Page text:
Among the many concerns that have confronted businesses in the wake of the coronavirus pandemic, the issue of business interruption coverage has often loomed large. Many businesses had to shut down operations or at least greatly reduce their operations to comply with state lockdowns and avoid potential civil liability resulting from causing someone’s exposure to the virus. The losses companies faced as a result of these shutdowns easily numbered in the hundreds of billions of dollars.
COVID-19 has changed the way many organizations do business. Whether out of a sense of caution or to comply with emergency orders, many businesses have shifted to allowing more work from home and remote work from employees. This increase in remote work has had significant impacts on cyber security and cyber insurance.
As COVID-19 sweeps through the country and does incredible damage to the health and well-being of many Americans, the virus has also caused significant economic damage. With so many cities and states issuing lockdowns, quarantines, and stay-at-home orders, many businesses have had to completely change the way they operate in a matter of weeks. Some have had to shut down completely.
On July 15, 2020 a number of high-profile, verified Twitter accounts were hacked. The goal seemed to be to push a double-your-money scam using Bitcoin. Some estimate that the hackers were able to net $100,000 in the cryptocurrency in a matter of minutes. These kinds of scams have always been prevalent on social media platforms, but never have so many notable accounts been taken over at once.
What does this mean for businesses that use Social Media, including Twitter, as a channel for promotion and outreach?
There are many reasons why an employer may want to prevent employees from discussing their wages, salaries, bonuses, or other compensation. Pay disparities - even if based on differences in experience, training, or pay - can disrupt the working environment and lead to unhappy employees. Such discussions may lead to an increase in the number of employees demanding raises and seeking new positions if not granted. In the worst-case scenario, the information can lead to discrimination lawsuits with the high legal fees and detrimental reputation damage that such lawsuits cause.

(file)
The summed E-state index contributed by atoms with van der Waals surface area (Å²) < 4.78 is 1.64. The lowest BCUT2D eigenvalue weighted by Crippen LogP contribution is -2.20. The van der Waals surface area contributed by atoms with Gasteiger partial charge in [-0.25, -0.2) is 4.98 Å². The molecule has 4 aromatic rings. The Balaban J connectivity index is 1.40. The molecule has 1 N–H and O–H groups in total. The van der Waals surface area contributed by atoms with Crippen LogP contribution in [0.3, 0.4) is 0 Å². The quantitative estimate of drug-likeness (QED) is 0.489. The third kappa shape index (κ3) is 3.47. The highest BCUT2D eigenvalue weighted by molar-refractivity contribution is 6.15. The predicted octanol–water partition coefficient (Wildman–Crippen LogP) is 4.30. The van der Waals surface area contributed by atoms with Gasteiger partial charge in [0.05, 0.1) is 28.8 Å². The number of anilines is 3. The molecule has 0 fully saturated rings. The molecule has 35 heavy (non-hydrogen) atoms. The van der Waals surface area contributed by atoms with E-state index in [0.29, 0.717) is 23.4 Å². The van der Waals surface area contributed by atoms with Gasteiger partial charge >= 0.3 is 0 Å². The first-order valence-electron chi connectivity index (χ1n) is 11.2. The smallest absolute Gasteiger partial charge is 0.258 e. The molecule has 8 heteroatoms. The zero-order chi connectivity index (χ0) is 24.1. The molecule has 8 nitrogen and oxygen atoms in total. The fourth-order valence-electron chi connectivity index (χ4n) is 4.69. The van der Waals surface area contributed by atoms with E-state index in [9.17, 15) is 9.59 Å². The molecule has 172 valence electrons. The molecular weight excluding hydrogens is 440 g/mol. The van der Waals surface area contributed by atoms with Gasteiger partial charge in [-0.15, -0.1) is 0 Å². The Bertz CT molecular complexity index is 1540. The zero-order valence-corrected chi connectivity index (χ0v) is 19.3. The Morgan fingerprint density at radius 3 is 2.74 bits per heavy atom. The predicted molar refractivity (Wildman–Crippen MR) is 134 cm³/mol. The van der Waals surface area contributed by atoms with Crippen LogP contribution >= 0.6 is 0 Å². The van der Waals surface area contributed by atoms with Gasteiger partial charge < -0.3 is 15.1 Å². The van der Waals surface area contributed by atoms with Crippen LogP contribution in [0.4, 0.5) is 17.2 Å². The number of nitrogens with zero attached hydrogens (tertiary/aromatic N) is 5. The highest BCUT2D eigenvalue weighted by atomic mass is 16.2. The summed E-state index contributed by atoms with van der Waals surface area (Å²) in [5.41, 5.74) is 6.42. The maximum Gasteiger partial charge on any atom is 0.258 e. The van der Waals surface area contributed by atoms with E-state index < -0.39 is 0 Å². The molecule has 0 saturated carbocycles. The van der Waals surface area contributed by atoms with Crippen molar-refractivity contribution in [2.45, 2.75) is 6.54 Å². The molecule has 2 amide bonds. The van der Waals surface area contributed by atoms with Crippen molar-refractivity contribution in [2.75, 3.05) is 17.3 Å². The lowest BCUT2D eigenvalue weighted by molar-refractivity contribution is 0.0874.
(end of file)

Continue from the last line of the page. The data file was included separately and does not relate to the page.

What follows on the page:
Employment-related legislation continues to be a hot topic around the country. A number of state legislators have passed aggressive laws aimed at impacting employer-employee relationships. One of the most unique and far-reaching of these laws was just signed into law in the State of New Jersey. On August 16, 2019, the New Jersey Wage Theft Act became law.
State governments have started to take strong action against what they view as unfair employment practices. Legislatures are passing new laws about hiring practices quite frequently over the last few years. These laws seek to create greater fairness in the hiring and salary negotiation process in order to overcome inequalities such as the gender pay gap and other issues.
There has been an ongoing fight over how to define employees for the past few decades. As technology has re-shaped the workforce, this fight has gotten more intense. State and federal governments have struggled to set clear lines dividing independent contractors from employees for a number of purposes, including taxation and the application of workplace benefits. These benefits and taxes add on average 20% to 30% to the cost of hiring and paying a worker.
In most civil cases, courts are careful to ensure that plaintiffs cannot benefit from a double recovery. That is to say, plaintiffs do not get to recover for the same injury twice. The purpose of a negligence lawsuit is to restore a person to the state they were in prior to suffering their injuries by compensating them for those injuries. This is one reason why insurance companies retain rights of subrogation.
Cyber incidents and cyber practices are testing the boundaries of the law in numerous unique ways. The length of most litigation and the relative newness of cyber technology means that many of the claims and legal principles governing those claims are still working their way through the court system. The high cost of litigation sends many of those claims to settlement talks without a firm decision to guide future cases.